The 8th Amendment: Cruel and Unusual PunishmentEdit

This is a favorite argument of activist judges who are against the death penalty. “Cruel” and “unusual” are subjective terms that can be interpreted according to one’s prejudices without fear of being proved wrong. Supranationalists can rightly point out that the death penalty violates most human rights treaties and the constitution of many modern states. Of course these documents also proclaim the right to liberty to be universal, and this is violated by incarceration. Our constitution does not explicitly exempt the death penalty from the right to life clause. This gives lawyers and judges endless opportunity to argue, but they do not advance pass the morality arguments. The “cruel” part of the Eighth Amendment has recently seen new life. This year SCOTUS agreed to hear a case Baze v. Rees [Wikipedia] that will review whether or not the lethal injection mixture used in the state of Kentucky is state of the art enough or whether it causes undue pain. Most observers do not feel the case will challenge the basic right of the state to execute murderers. Indeed, SCOTUS decided 7-2 against the men, with Ginsburg and Souter dissenting.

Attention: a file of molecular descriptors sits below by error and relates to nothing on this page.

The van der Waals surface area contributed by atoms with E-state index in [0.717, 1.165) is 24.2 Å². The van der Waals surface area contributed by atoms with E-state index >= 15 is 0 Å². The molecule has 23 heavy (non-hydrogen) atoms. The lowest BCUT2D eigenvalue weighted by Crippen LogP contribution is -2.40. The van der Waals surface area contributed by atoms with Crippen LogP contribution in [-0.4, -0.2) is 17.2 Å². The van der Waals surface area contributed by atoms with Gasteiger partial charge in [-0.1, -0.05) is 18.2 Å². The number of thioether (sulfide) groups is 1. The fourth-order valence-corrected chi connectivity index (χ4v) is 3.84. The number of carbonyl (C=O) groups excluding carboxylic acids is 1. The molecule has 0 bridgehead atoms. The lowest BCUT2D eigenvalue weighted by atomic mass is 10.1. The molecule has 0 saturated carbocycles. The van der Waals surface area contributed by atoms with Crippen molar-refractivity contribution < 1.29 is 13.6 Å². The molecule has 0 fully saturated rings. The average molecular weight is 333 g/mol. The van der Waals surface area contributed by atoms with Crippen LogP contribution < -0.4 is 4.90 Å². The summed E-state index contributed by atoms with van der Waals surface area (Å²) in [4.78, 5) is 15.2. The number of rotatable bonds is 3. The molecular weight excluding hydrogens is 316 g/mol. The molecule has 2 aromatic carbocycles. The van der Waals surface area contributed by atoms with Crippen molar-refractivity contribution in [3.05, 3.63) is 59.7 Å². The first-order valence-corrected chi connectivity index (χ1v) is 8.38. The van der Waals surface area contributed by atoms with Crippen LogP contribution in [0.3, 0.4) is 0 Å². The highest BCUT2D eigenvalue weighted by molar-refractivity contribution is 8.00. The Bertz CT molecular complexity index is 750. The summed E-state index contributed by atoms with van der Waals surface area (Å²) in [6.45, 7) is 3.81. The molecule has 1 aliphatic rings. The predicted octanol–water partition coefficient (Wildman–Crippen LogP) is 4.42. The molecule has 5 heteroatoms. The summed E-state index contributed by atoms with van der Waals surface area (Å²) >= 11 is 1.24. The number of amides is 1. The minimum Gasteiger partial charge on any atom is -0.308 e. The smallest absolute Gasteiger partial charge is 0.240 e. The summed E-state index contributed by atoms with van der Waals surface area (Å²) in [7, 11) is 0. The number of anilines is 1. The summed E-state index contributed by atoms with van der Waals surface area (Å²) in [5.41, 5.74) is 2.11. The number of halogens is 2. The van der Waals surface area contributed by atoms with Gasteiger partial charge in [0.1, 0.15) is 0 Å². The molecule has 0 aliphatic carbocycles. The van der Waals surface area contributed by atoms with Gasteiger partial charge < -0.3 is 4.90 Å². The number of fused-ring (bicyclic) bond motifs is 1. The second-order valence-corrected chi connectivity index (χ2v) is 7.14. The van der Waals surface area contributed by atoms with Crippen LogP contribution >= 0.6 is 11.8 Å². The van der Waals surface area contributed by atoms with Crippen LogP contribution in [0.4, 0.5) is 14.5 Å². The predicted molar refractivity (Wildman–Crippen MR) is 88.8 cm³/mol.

Food for ThoughtEdit

  1. It is a district attorney who decides to try a case as a death penalty. Is it inherently biased that 98% are white males given that a disproportionate number of cases are against African Americans?
  2. Should the mentally retarded be eligible for the death penalty?
  3. Should juveniles be eligible for the death penalty?
  4. Only 1.4% of those executed since 1976 have been women. Should feminists protest this obvious gender bias and demand more executions of females in the name of equality?
  5. By having the death penalty, does the US provide cover for other, more brutal regimes, who use it for political purposes?
  6. Should executions be done in public or private?
  7. If someone facing the death penalty commits suicide (they have six times the rate of the general prison population), have they executed their own sentence?
  8. If you were a governor, under what circumstances would you commute the death penalty (excluding proof of innocence)?

FootnotesEdit

  1. Supreme Court of the United States. Note, POTUS is president of the United States.
  2. As of September 24, 2007.
  3. One never wants to pass up an opportunity to use a Liberal's argument against her.
  4. The legal steps are:
    1. Direct review by an appellate court
    2. State collateral review
    3. Federal habeas corpus (constitutional rights check)
    4. Section 1983 challenge (method of execution).
    One can also appeal to the governor for clemency (this executive not legal venue).